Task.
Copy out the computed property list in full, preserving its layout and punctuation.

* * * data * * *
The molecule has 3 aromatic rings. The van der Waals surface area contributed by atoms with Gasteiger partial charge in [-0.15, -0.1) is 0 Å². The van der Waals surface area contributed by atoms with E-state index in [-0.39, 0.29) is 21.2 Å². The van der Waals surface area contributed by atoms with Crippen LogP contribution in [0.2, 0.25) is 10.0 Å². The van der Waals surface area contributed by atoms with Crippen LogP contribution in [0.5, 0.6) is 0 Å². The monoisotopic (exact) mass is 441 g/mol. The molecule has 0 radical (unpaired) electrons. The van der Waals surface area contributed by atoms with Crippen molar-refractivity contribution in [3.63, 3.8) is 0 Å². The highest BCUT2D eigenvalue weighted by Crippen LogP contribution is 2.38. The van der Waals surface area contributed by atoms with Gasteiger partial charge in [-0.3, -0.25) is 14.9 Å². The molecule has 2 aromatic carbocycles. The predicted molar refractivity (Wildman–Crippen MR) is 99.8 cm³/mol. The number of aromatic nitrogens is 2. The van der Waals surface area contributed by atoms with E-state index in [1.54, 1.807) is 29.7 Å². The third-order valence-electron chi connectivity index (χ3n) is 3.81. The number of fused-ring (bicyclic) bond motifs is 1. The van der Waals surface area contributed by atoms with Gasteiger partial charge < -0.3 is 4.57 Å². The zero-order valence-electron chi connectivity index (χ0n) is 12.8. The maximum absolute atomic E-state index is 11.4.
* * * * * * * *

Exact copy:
The molecule has 3 aromatic rings. The van der Waals surface area contributed by atoms with Gasteiger partial charge in [-0.15, -0.1) is 0 Å². The van der Waals surface area contributed by atoms with E-state index in [-0.39, 0.29) is 21.2 Å². The van der Waals surface area contributed by atoms with Crippen LogP contribution in [0.2, 0.25) is 10.0 Å². The van der Waals surface area contributed by atoms with Crippen LogP contribution in [0.5, 0.6) is 0 Å². The monoisotopic (exact) mass is 441 g/mol. The molecule has 0 radical (unpaired) electrons. The van der Waals surface area contributed by atoms with Crippen molar-refractivity contribution in [3.63, 3.8) is 0 Å². The highest BCUT2D eigenvalue weighted by Crippen LogP contribution is 2.38. The van der Waals surface area contributed by atoms with Gasteiger partial charge in [-0.3, -0.25) is 14.9 Å². The molecule has 2 aromatic carbocycles. The predicted molar refractivity (Wildman–Crippen MR) is 99.8 cm³/mol. The number of aromatic nitrogens is 2. The van der Waals surface area contributed by atoms with E-state index in [1.54, 1.807) is 29.7 Å². The third-order valence-electron chi connectivity index (χ3n) is 3.81. The number of fused-ring (bicyclic) bond motifs is 1. The van der Waals surface area contributed by atoms with Gasteiger partial charge < -0.3 is 4.57 Å². The zero-order valence-electron chi connectivity index (χ0n) is 12.8. The maximum absolute atomic E-state index is 11.4.